Pakistan has finally clinched a staff-level agreement with the IMF, with the successful conclusion of the combined 7th and 8th reviews. The EFF loan has been extended until June 2023 and its size has been enhanced by US$1bn to US$7bn. Pakistan will be able to obtain US$1.18bn upon the IMF Executive Board’s approval, which will help unlock additional funding and enable Pakistan in overcoming the estimated external funding requirement of US$45bn until June 2023. We expect a more timely Board approval, unlike the last time when it took nearly three months to release the tranche, as most prior actions appear to have been taken already.
Budget implementation is key
The IMF requires a primary surplus of 0.4% of GDP. Despite revised tax measures targeting 29% higher collection in FY23, the revised budget document only targets a primary surplus of 0.2% of GDP (see annexure). We believe this will largely require restraining current expenditure (only up 5% in the budget) and perhaps further revenue generating measures, as also highlighted in the IMF communique. Pakistan has historically seen heavy slippages on the primary surplus target, and it will have to demonstrate strong fiscal discipline (at both the federal and provincial levels) if it is to remain compliant with the IMFs requirements, while duly focusing on social safety and development projects.
Interest & exchange rates
The IMF has expressed satisfaction at the SBP’s recent 125bps increase in the Policy Rate to 15.0%, and continues to advocate a proactive and prudent monetary policy. As a result, while domestic interest rates may arguably have peaked, the monetary easing cycle may not commence until mid-2023, in our view. At the same time, the IMF has stressed upon the continued need to adhere to a market-determined exchange rate. The current REER level of 93.6 suggests room for the PKR to strengthen to less than 200 vs. the USD, but the gradual buildup of FX reserves may keep the exchange rate on the stickier side.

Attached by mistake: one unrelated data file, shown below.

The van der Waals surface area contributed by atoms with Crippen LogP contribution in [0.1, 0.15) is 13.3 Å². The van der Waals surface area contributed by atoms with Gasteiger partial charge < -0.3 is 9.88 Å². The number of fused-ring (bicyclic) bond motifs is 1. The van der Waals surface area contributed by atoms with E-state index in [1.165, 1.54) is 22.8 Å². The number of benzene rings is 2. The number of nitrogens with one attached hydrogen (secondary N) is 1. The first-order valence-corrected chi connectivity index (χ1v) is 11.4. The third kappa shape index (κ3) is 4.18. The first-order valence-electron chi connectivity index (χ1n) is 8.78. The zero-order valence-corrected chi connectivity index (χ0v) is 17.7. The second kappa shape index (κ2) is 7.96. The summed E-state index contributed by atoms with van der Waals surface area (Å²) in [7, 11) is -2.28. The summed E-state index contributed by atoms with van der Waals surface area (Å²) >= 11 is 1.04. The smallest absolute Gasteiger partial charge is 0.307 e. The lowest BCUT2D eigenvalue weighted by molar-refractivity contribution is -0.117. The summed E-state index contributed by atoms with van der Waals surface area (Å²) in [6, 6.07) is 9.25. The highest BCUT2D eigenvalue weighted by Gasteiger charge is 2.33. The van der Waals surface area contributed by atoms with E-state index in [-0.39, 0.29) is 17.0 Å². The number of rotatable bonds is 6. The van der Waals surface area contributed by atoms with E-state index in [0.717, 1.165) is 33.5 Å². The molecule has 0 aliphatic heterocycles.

Power sector reforms
Pakistan witnessed a rise of PKR 850bn in circular debt in FY22. However, the subsidy allocated to the power sector has now been reduced to a large extent. The ongoing gas price rationalization, along with expectations of a c.50% hike in the base electricity tariff will enable Pakistan to slow down the accumulation of circular debt. As per the IMF, a quicker mechanism needs to be deployed to overcome the administrative roadblocks that tariff revisions face.
Re-rating is overdue
The KSE100 has gained 2.4% (PKR terms) in the previous two trading sessions. Valuations continue to remain attractive where forward P/E is 4.3x vs. the last 10yr average of 8.1x, and market capitalization-to-GDP is 13% vs. the last 10yr average of 19.4%. Risks emanate from politics and an economy that has little shock absorption capacity. In this regard, the upcoming by-elections on 20 seats vacated by the PTI in Punjab will give a sense of the popularity of incumbent government, although, a further test will come from the IMF’s fresh requirement of enhancing governance and anticorruption measures. In the near-term, the resumption of the IMF programme will help rescue Pakistan from the brink of default and continue the bounce in equities.